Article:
Interview with Elena Maria Vidal, Author of The Night’s Dark Shade

Elena Maria Vidal, a native of Frederick, Maryland, studied the enigmatic Cathars at the State University of New York at Albany before receiving a Master’s Degree in European History. She was inspired to write The Night’s Dark Shade after a pilgrimage to Lourdes, France. Elena is also the author of the historical novels Trianon and Madame Royale and blogs at http://teaattrianon.blogspot.com.

Donna-Marie: Elena, thank you for taking the time out to do this interview with me. Your book looks great! I can’t wait to find some time to sit down and read it. I’m sure it will be fascinating, based on the reviews I’ve seen and the pages I’ve scanned through already. Elena, you received a Master’s Degree in European History. When did you begin to become interested in the subject?

Elena: I was interested in European History, especially the Medieval Era, from the time I was a small child. I have loved St. Joan of Arc from as long as I can remember. Knights, ladies, castles, and chivalry always captivated me as well. I read everything about the Middle Ages I could get my hands on.

I first heard about the Cathars in a high school religion class. In college I studied them a bit more. Their strangeness captivated me in that I could see many of the same aberrations which characterized the Cathar lifestyle happening around me. It was the early eighties, and the radical feminist movement was in full swing….In school and even at home, I often felt like my heroine Raphaëlle does in the story, the only practicing Catholic surrounded by Cathars, and Cathar sympathizers. In graduate school, I decided to pursue the topic further, and did a paper on the Albigensian Crusade. Providentially, I saved the paper, with my notes and bibliography, which helped me get a good start into the novel.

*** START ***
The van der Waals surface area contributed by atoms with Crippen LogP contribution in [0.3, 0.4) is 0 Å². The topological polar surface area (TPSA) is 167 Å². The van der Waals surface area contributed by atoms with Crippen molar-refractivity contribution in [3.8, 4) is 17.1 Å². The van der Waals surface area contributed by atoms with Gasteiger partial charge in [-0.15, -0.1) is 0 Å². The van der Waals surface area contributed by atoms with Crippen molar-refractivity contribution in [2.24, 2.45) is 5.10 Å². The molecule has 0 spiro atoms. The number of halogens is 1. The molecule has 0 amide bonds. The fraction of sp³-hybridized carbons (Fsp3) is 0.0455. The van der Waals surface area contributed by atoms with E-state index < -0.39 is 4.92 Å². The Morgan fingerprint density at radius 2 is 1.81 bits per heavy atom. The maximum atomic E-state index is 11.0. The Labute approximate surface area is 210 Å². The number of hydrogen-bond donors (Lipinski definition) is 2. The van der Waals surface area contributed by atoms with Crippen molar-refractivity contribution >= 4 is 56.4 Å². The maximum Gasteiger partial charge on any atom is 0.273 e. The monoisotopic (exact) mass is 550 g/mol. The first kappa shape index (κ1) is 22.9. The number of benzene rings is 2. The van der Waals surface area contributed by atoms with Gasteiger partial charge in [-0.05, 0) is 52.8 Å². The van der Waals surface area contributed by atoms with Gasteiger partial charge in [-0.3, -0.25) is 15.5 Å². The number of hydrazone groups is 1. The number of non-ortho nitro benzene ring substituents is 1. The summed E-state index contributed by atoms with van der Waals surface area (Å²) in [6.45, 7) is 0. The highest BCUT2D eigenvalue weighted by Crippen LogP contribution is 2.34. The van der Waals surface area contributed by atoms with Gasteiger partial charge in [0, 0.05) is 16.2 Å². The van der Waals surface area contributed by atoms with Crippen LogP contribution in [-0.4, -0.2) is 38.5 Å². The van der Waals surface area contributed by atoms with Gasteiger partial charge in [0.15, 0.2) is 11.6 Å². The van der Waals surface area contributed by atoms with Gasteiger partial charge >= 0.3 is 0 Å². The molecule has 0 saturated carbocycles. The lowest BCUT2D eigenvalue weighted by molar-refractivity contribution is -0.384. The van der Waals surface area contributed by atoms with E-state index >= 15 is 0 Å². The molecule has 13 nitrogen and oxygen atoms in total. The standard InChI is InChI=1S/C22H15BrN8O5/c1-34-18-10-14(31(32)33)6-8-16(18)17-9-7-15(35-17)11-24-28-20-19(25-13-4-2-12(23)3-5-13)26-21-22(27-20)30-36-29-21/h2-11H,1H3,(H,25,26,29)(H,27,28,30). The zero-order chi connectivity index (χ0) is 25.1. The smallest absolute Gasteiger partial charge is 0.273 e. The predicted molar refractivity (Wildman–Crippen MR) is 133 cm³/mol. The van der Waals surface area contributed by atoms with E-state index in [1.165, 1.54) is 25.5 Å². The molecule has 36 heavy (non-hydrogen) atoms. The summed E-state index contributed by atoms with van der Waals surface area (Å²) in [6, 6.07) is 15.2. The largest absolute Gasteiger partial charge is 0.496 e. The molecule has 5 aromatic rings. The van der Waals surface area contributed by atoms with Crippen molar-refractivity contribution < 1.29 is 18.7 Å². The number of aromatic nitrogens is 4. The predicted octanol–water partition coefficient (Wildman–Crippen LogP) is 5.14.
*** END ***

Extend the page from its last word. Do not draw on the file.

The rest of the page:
Donna:Marie Ah, good thing you saved the paper! Elena, your first two novels were about the French Revolution. Why have you now written about Medieval France and the Albigensian Crusade?

Elena: Although The Night’s Dark Shade takes place several centuries before Trianon and Madame Royale, all three books deal with the theme of revolution and its destructive effects. Heresy, which figures prominently in the new book, is a form of revolution, of spiritual revolution. The Cathar heresy was a form of the gnostic, Manichean belief system, which has surfaced again and again throughout history, often mixing with Christian beliefs and causing no end of mischief.

Donna-Marie: Who exactly were the Cathars and what did they believe in?